Yet, even though the corrections budget has benefited from these closures, department costs for personnel and contracts, including prison health care, continue to rise. Looking for ways to cut expenses last year, a proposal was put forth to close a Detroit prison and re-open a facility on the western edge of the state. Lawmakers were divided on the benefits.
“We just recently closed one of the state’s newest facilities in Detroit,” says Senator Glenn Anderson (D). “The closure of another Detroit facility will only further damage the effectiveness of the prison system, drastically increase prison transfer costs, and have an unforeseen impact on the local economy.”
In the end, a compromise was reached to “re-purpose” the Detroit facility to hold only special-needs inmates and probation and parole violators. Other cost-saving measures included reducing administrative support and improving the competitive bidding process for inmate health care and food services.
“This approach will help us provide safety in a more cost-effective manner,” says Senator John Proos (R). He believes Michigan must continue to “reduce prison costs to enable the state to focus resources on other priorities, like education.”
Although prison closures can create significant heartache for small towns or rural areas dependent on the jobs and other economic benefits they provide, not so in Sugar Land, Texas.
When the state proposed closing the 230-acre Central Unit prison in 2011, many local and elected officials in this prosperous suburb south of Houston envisioned the potential benefits.
An economic and tax impact analysis of closing the facility by the Department of Criminal Justice projected that development of the property could produce $4.6 million in new state revenue and $1 million for Sugar Land, and create 3,300 jobs.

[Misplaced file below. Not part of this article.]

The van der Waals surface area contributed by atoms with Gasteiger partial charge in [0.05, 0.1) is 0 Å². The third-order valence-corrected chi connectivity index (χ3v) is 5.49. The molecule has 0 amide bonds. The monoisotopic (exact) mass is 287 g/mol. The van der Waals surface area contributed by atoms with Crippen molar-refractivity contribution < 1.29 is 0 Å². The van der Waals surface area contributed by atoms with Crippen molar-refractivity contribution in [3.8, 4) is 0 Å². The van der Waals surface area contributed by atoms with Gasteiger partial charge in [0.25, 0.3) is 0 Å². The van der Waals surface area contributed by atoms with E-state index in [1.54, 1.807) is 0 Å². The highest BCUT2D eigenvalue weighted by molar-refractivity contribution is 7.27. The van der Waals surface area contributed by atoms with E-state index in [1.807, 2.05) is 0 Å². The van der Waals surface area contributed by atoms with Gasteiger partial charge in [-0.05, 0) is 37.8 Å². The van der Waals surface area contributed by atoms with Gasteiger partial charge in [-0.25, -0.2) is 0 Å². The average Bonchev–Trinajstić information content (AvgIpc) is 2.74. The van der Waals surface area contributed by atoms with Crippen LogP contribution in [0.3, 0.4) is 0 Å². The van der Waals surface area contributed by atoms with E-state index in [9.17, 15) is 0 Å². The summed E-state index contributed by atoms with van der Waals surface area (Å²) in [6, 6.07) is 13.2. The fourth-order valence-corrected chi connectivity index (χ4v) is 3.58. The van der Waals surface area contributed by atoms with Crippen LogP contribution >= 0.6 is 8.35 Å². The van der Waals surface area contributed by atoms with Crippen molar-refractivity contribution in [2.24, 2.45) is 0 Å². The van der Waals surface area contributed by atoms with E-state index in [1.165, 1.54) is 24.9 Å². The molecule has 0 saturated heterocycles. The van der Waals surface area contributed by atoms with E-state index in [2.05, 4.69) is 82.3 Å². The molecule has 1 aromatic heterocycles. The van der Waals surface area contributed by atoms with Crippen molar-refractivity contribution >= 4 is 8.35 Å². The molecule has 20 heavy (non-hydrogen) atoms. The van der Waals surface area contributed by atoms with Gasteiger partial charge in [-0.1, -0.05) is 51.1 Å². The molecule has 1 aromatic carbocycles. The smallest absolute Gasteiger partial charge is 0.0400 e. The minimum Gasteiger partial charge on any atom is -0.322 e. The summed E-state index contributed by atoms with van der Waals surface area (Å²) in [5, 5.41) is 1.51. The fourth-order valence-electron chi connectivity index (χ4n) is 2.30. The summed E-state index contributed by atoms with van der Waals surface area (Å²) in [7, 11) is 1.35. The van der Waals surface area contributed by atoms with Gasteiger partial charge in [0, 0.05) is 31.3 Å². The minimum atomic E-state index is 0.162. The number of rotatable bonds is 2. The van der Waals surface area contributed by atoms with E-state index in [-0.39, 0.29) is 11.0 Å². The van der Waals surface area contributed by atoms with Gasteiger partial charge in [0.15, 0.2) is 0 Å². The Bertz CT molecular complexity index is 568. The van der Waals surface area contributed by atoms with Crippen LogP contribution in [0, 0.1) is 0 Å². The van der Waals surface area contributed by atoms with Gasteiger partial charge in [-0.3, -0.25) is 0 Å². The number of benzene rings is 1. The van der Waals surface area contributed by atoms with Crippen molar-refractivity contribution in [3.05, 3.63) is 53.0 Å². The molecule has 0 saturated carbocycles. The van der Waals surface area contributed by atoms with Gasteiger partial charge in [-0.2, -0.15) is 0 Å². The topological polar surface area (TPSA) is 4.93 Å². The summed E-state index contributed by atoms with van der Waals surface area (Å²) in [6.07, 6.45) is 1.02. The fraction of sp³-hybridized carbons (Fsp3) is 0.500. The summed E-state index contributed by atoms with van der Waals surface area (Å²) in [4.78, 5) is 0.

City leaders produced a comprehensive development plan, which described the property (next to an airport with access to rail) as “one of the last large-scale, commercial and industrial development opportunities within city limits.”
Texas Senator Glenn Hegar (R), whose district includes former Central Unit prison, cited very high maintenance costs at the more than 100-year-old prison while in recent years development has driven up property values in the area.
“It was time for the Department of Criminal Justice to move on plans to house those prisoners elsewhere and sell the property, providing a better investment for Texas taxpayers,” he says.
And it did. The Texas Legislative Budget Board repoted in 2011 that the closure (that sent the remaining minimum security inmates and employees to other state facilities) would save the corrections budget $25 million. As far as the land, it is currently held by the state’s General Land Office with developers considering the possibilities.
Prison consolidations and closures can significantly reduce prison costs. Balancing that savings with the economic losses felt by communities near those prisons is difficult, but can present new opportunities.
States That Have Closed Prisons
(2011 or 2012)